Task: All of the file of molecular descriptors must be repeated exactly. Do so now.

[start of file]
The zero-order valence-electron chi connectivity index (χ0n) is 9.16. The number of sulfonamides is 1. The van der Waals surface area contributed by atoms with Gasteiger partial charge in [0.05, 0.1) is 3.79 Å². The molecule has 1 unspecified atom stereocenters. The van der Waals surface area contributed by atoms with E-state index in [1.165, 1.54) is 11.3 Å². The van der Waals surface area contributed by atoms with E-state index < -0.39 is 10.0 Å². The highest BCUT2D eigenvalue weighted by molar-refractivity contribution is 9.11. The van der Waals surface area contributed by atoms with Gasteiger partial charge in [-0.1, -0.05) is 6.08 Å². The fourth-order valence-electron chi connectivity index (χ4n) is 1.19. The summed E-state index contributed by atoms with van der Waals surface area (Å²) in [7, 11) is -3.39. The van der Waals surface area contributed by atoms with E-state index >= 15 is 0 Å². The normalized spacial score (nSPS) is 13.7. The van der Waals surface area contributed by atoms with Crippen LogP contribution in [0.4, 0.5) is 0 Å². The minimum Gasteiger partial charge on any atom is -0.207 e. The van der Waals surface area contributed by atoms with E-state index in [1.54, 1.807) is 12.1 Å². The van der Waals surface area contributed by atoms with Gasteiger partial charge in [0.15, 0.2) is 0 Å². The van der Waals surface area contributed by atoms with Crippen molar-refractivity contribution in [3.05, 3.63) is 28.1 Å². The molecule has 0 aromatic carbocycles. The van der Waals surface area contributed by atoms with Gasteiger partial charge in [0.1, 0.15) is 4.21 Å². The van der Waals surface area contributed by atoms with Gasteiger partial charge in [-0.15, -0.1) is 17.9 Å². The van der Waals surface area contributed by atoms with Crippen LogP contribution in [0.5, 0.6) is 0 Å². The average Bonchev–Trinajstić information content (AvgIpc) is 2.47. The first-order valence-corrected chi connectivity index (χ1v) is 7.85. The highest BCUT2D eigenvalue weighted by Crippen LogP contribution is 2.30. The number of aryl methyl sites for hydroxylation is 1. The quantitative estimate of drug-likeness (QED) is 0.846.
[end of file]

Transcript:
The zero-order valence-electron chi connectivity index (χ0n) is 9.16. The number of sulfonamides is 1. The van der Waals surface area contributed by atoms with Gasteiger partial charge in [0.05, 0.1) is 3.79 Å². The molecule has 1 unspecified atom stereocenters. The van der Waals surface area contributed by atoms with E-state index in [1.165, 1.54) is 11.3 Å². The van der Waals surface area contributed by atoms with E-state index < -0.39 is 10.0 Å². The highest BCUT2D eigenvalue weighted by molar-refractivity contribution is 9.11. The van der Waals surface area contributed by atoms with Gasteiger partial charge in [-0.1, -0.05) is 6.08 Å². The fourth-order valence-electron chi connectivity index (χ4n) is 1.19. The summed E-state index contributed by atoms with van der Waals surface area (Å²) in [7, 11) is -3.39. The van der Waals surface area contributed by atoms with E-state index >= 15 is 0 Å². The normalized spacial score (nSPS) is 13.7. The van der Waals surface area contributed by atoms with Crippen LogP contribution in [0.4, 0.5) is 0 Å². The minimum Gasteiger partial charge on any atom is -0.207 e. The van der Waals surface area contributed by atoms with E-state index in [1.54, 1.807) is 12.1 Å². The van der Waals surface area contributed by atoms with Gasteiger partial charge in [0.15, 0.2) is 0 Å². The van der Waals surface area contributed by atoms with Crippen molar-refractivity contribution in [3.05, 3.63) is 28.1 Å². The molecule has 0 aromatic carbocycles. The van der Waals surface area contributed by atoms with Gasteiger partial charge in [0.1, 0.15) is 4.21 Å². The van der Waals surface area contributed by atoms with Gasteiger partial charge in [-0.15, -0.1) is 17.9 Å². The van der Waals surface area contributed by atoms with Crippen LogP contribution in [0.5, 0.6) is 0 Å². The average Bonchev–Trinajstić information content (AvgIpc) is 2.47. The first-order valence-corrected chi connectivity index (χ1v) is 7.85. The highest BCUT2D eigenvalue weighted by Crippen LogP contribution is 2.30. The number of aryl methyl sites for hydroxylation is 1. The quantitative estimate of drug-likeness (QED) is 0.846.